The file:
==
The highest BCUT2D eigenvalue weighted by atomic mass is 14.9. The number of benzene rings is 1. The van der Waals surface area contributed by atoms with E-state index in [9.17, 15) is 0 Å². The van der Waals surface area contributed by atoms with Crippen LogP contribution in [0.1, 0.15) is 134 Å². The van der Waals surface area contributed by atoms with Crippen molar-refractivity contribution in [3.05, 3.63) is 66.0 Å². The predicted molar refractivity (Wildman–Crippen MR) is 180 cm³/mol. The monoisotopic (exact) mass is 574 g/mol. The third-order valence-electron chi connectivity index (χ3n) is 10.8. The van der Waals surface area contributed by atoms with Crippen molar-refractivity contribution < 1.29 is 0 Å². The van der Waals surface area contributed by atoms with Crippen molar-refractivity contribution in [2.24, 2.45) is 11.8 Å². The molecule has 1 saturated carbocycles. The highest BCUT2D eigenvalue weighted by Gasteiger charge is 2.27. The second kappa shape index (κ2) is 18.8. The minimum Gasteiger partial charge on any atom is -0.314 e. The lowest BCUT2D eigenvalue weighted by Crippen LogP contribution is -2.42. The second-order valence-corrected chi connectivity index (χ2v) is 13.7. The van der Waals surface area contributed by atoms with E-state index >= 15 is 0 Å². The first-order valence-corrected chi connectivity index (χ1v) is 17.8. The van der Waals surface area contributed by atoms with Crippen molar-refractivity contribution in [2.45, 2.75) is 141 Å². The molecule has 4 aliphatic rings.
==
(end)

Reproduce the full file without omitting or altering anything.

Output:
The highest BCUT2D eigenvalue weighted by atomic mass is 14.9. The number of benzene rings is 1. The van der Waals surface area contributed by atoms with E-state index in [9.17, 15) is 0 Å². The van der Waals surface area contributed by atoms with Crippen LogP contribution in [0.1, 0.15) is 134 Å². The van der Waals surface area contributed by atoms with Crippen molar-refractivity contribution in [3.05, 3.63) is 66.0 Å². The predicted molar refractivity (Wildman–Crippen MR) is 180 cm³/mol. The monoisotopic (exact) mass is 574 g/mol. The third-order valence-electron chi connectivity index (χ3n) is 10.8. The van der Waals surface area contributed by atoms with Crippen molar-refractivity contribution < 1.29 is 0 Å². The van der Waals surface area contributed by atoms with Crippen molar-refractivity contribution in [2.24, 2.45) is 11.8 Å². The molecule has 1 saturated carbocycles. The highest BCUT2D eigenvalue weighted by Gasteiger charge is 2.27. The second kappa shape index (κ2) is 18.8. The minimum Gasteiger partial charge on any atom is -0.314 e. The lowest BCUT2D eigenvalue weighted by Crippen LogP contribution is -2.42. The second-order valence-corrected chi connectivity index (χ2v) is 13.7. The van der Waals surface area contributed by atoms with E-state index >= 15 is 0 Å². The first-order valence-corrected chi connectivity index (χ1v) is 17.8. The van der Waals surface area contributed by atoms with Crippen molar-refractivity contribution in [2.45, 2.75) is 141 Å². The molecule has 4 aliphatic rings.